When this week started, I figured I’d be spending the bulk of my time listening to the new Arcade Fire album.
I was wrong.
And I was wrong for two reasons.
The first is that the new Arcade Fire album is just okay and fails to hold my attention. I forget that it’s on. I’m not disappointed though, because for some reason, I think it’ll either grow on me eventually or my relationship with Arcade Fire will start and end with The Surburbs, something I’m totally cool with.
The second reason I was wrong was my discovery of J Roddy Walston and the Business. Their new album, Essential Tremors, has taken over my week and has been the only thing I’ve been listening to besides anything I can find on ESPN Radio that even remotely involves the Red Sox- the 2013 World Series Champion Boston Red Sox.
But I don’t know anything about this band, J Roddy Walston and the Business. All I know is that they sound like a dust-up, after hours rendezvous and meeting of the minds involving the Black Keys, old Kings of Leon, Jack Daniels, Creedence Clearwater Revival and Band of Horses.
So I did some digging.
Here are some things I learned:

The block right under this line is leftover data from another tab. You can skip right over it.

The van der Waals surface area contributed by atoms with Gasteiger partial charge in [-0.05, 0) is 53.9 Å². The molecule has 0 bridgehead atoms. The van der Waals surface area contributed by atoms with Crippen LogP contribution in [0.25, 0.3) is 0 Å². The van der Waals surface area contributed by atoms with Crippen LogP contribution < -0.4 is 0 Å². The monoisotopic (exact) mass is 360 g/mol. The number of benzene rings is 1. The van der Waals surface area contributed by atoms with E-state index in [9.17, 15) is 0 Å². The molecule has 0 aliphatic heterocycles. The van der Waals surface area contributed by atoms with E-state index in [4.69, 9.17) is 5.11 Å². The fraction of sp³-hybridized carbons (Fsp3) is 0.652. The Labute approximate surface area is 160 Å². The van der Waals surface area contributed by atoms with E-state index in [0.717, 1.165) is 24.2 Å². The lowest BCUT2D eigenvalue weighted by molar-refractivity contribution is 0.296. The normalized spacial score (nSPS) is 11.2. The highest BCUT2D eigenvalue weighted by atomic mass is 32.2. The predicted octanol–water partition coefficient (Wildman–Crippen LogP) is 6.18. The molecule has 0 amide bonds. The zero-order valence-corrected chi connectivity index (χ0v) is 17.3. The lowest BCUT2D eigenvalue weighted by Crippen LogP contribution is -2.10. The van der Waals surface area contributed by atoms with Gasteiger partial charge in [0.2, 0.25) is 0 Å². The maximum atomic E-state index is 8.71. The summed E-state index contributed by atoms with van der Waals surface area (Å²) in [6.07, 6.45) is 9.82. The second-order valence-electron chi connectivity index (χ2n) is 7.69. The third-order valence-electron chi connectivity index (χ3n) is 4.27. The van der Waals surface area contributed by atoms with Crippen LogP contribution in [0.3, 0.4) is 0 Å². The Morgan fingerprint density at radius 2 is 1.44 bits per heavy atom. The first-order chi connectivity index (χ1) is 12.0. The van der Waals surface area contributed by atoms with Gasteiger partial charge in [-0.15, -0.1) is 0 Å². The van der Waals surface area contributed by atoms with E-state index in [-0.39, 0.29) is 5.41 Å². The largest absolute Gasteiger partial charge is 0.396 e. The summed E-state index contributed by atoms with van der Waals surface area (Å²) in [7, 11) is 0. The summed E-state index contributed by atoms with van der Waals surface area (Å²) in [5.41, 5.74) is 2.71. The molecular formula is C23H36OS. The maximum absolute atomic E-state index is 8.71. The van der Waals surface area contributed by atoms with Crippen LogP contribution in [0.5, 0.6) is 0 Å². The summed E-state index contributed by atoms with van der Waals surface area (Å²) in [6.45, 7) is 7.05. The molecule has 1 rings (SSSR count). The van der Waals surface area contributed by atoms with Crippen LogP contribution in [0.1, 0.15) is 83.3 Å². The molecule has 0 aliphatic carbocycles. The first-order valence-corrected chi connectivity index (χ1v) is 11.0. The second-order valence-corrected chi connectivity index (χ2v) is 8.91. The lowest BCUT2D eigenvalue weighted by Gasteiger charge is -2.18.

The first thing I learned…
Essential Tremors is the band’s third album and the title of the album comes from a disease front man Walston suffers from.
The second thing I learned…
The band is originally from Tennessee, but relocated to Baltimore in 2004.
The third thing I learned…
The band tours in an old church van. They bought the van for four grand and never bothered to remove the lettering on the outside of the van.
The fourth thing I learned…
The band once tried to play 60 pianos that were placed around New York City in one day. The pianos were placed as part of an art installation by artist Luke Jerram. They didn’t make it. They fell short by two pianos. NYC traffic ain’t go no love for art.
The last thing I learned…
Essential Tremors is a flat out barn-storming rush of an album. Banging pianos, stomping beats and flying high choruses populate nearly every song. Highlights are “Heavy Bells,” “Marigold,” “Black Light,” and “Boys Can Never Tell.” I haven’t listened to either one of their earlier albums, but I would bet cash money the sound is similar and they’re just as good. Essential Tremors is most likely their “slightly more polished/stepping it up” album, so for all intents and purposes, it’s a good place to start.
Give Essential Tremors a listen…
Live shot: Matt Wignall
Van photo: Tony Cenicola/The New York Times
Band photo: ATO records